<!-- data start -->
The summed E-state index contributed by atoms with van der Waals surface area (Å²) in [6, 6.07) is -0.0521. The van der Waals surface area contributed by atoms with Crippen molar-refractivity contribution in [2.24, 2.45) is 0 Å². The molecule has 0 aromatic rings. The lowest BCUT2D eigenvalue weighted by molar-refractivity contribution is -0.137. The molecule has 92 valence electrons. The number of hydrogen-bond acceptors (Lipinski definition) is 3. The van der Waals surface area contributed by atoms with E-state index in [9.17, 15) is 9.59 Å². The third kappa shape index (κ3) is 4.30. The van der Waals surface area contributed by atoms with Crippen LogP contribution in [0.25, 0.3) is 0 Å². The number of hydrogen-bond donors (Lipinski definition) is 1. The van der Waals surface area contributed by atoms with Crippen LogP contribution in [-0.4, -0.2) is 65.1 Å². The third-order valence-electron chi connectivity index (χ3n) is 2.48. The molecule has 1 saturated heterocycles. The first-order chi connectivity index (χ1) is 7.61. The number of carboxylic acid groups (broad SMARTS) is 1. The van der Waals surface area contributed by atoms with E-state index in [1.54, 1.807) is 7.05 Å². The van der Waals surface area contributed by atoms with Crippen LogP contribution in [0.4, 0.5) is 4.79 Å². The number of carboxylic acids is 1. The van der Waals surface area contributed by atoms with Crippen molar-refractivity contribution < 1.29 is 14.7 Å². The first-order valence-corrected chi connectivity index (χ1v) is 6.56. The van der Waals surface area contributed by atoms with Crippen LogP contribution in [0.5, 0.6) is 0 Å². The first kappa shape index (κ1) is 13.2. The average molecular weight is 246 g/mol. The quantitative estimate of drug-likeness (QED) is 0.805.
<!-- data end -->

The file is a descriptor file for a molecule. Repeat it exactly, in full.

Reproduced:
The summed E-state index contributed by atoms with van der Waals surface area (Å²) in [6, 6.07) is -0.0521. The van der Waals surface area contributed by atoms with Crippen molar-refractivity contribution in [2.24, 2.45) is 0 Å². The molecule has 0 aromatic rings. The lowest BCUT2D eigenvalue weighted by molar-refractivity contribution is -0.137. The molecule has 92 valence electrons. The number of hydrogen-bond acceptors (Lipinski definition) is 3. The van der Waals surface area contributed by atoms with E-state index in [9.17, 15) is 9.59 Å². The third kappa shape index (κ3) is 4.30. The van der Waals surface area contributed by atoms with Crippen LogP contribution in [0.25, 0.3) is 0 Å². The number of hydrogen-bond donors (Lipinski definition) is 1. The van der Waals surface area contributed by atoms with Crippen LogP contribution in [-0.4, -0.2) is 65.1 Å². The third-order valence-electron chi connectivity index (χ3n) is 2.48. The molecule has 1 saturated heterocycles. The first-order chi connectivity index (χ1) is 7.61. The number of carboxylic acid groups (broad SMARTS) is 1. The van der Waals surface area contributed by atoms with E-state index in [1.54, 1.807) is 7.05 Å². The van der Waals surface area contributed by atoms with Crippen LogP contribution in [0.4, 0.5) is 4.79 Å². The number of carboxylic acids is 1. The van der Waals surface area contributed by atoms with Crippen molar-refractivity contribution < 1.29 is 14.7 Å². The first-order valence-corrected chi connectivity index (χ1v) is 6.56. The van der Waals surface area contributed by atoms with Crippen LogP contribution in [0.5, 0.6) is 0 Å². The first kappa shape index (κ1) is 13.2. The average molecular weight is 246 g/mol. The quantitative estimate of drug-likeness (QED) is 0.805.